The objective of tissue engineering is not only to encourage cell proliferation and minimize cytotoxic responses to foreign materials but also to create new tissues and subsequently direct stem cells toward osteogenic differentiation. We further explored the potential of GO/PLLA scaffolds to induce bone formation in DPSCs. The capacity for mineral deposition, a reflection of osteogenesis, has been recognized as a marker for bone regeneration. To verify whether DPSCs exhibit enhanced mineralization when cultured on GO/PLLA scaffolds, we evaluated ALP activity, ALP staining, and Alizarin red S staining, illustrating that 0.15% GO/PLLA scaffolds promoted DPSC osteogenic differentiation. The gene expression analysis of osteoblastic markers supported the above results. RUNX2 is a key transcription factor associated with osteoblast differentiation and is essential for activating the expression of several downstream proteins crucial for maintaining osteoblast differentiation and bone matrix gene expression [27]. qRT-PCR analysis of the RUNX2 gene confirmed that GO/PLLA scaffolds could enhance the osteogenic potential of DPSCs at early stages. The likely reason for this is that RUNX2 is the initial transcription factor required for determining osteoblast commitment, with RUNX2 levels peaking during the G1 phase and being lowest during the G2, S, and M phases [28]. COL1, an important extracellular matrix protein that is rich in teeth and bone tissue, can stimulate the adhesion and differentiation of osteoblasts [29, 30]. In our study, the expression of COL1 decreased on the 7th day of co-culture and increased on the 14th day, which may be that the extracellular environment of DPSCs was changed and cells were still adapting to GO/PLLA scaffolds during the early stage. However, after the adaptation, DPSCs begin to grow and differentiate and highly express COL1. All these results demonstrate that the 0.15% GO/PLLA scaffold was more conducive to the osteogenic differentiation of DPSCs.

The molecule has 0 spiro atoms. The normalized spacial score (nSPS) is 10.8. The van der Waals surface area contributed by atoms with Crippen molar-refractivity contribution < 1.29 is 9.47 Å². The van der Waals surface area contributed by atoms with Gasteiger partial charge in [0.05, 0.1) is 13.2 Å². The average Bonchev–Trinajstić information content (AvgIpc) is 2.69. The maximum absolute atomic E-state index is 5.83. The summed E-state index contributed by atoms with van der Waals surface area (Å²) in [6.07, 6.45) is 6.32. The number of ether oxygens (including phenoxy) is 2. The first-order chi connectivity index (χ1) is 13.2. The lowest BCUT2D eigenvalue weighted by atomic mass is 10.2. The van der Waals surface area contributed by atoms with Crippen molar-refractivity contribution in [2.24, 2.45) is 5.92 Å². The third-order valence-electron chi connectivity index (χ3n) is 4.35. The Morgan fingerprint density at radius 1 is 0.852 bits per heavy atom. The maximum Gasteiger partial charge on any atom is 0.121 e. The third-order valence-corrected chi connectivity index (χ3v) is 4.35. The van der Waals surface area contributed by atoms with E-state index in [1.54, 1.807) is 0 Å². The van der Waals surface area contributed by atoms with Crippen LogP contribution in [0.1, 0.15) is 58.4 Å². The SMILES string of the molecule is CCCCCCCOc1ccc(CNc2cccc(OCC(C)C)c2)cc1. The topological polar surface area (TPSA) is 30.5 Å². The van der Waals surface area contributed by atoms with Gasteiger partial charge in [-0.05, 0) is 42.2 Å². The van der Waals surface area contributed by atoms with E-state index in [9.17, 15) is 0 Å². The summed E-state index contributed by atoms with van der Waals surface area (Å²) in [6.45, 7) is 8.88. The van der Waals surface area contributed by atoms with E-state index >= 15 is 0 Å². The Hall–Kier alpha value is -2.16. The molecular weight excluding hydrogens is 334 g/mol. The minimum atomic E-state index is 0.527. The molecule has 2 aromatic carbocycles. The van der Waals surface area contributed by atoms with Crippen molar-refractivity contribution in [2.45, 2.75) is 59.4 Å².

A limitation of this study is that the GO/PLLA scaffolds have not been subjected to immunological evaluation or in vivo testing, which are crucial steps for their clinical application. To address this, future research must focus on assessing the scaffolds’ performance in complex biological environments using animal models. Such evaluations will enable us to closely examine the scaffolds’ behavior, degradation rate, and therapeutic efficacy in conditions that mimic the human physiological environment. We expect that these methodological refinements will expand the utility of GO/PLLA scaffolds in clinical areas, thereby offering patients more efficacious treatment alternatives and contributing to progress in regenerative medicine.